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5 Apr 2015

The Guardian

Migrants building UAE cultural hub 'working in prison conditions'

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"Migrants building UAE cultural hub 'working in prison conditions'", 4 April 2015

Trade unions and artists have condemned the conditions faced by migrant workers building a £17bn cultural hub in the United Arab Emirates, including new branches of the Louvre and the Guggenheim museums, as akin to an open prison. The International Trade Union Confederation (ITUC) and Gulf Labor, a coalition of international artists, said the several thousand workers in the official labour camp on Saadiyat Island in Abu Dhabi were subject to segregation, a 10pm curfew and monitoring by security guards, and could only enter or leave on authorised buses. Sharan Burrow, general secretary of the ITUC, said: “People are treated like battery hens. They’re locked in. There are guards. They leave at 5.30-6am, they go home at 6-7pm in the evening, or later if they are forced to work overtime, often unpaid.”... The most recent audit of Saadiyat Island by PricewaterhouseCoopers, which was appointed by TDIC to monitor workers’ welfare, found that the company had not consistently enforced its employment practices policy, which is supposed to ensure the fair treatment of labourers. According to the audit, TDIC imposed financial penalties against only three of the six contractors who were found to be in breach of the policy last year. However, the audit noted that TDIC has pledged to introduce a fairer employment code this year and has already made some improvements to facilities at the SAV, including door-to-door laundry services and new kitchens.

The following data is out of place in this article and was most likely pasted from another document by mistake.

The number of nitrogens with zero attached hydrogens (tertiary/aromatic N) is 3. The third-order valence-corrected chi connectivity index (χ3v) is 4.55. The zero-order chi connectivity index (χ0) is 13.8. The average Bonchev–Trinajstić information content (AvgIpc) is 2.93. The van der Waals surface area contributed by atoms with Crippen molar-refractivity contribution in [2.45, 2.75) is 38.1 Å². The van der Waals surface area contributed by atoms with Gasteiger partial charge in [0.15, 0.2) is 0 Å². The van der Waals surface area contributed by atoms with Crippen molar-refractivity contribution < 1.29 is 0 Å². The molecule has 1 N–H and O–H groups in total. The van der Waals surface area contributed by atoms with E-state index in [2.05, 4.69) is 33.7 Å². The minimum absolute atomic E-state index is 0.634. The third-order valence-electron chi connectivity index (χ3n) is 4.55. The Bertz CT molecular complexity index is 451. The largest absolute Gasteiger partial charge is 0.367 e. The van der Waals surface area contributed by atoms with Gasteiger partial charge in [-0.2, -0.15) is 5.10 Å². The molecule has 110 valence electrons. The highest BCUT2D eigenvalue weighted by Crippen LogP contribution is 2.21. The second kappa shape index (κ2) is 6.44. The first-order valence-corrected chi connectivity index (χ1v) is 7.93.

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Saadiyat, United Arab Emirates: Human Rights Watch says workers better protected but gaps remain

ILO investigation into Saadiyat Island labour abuses, United Arab Emirates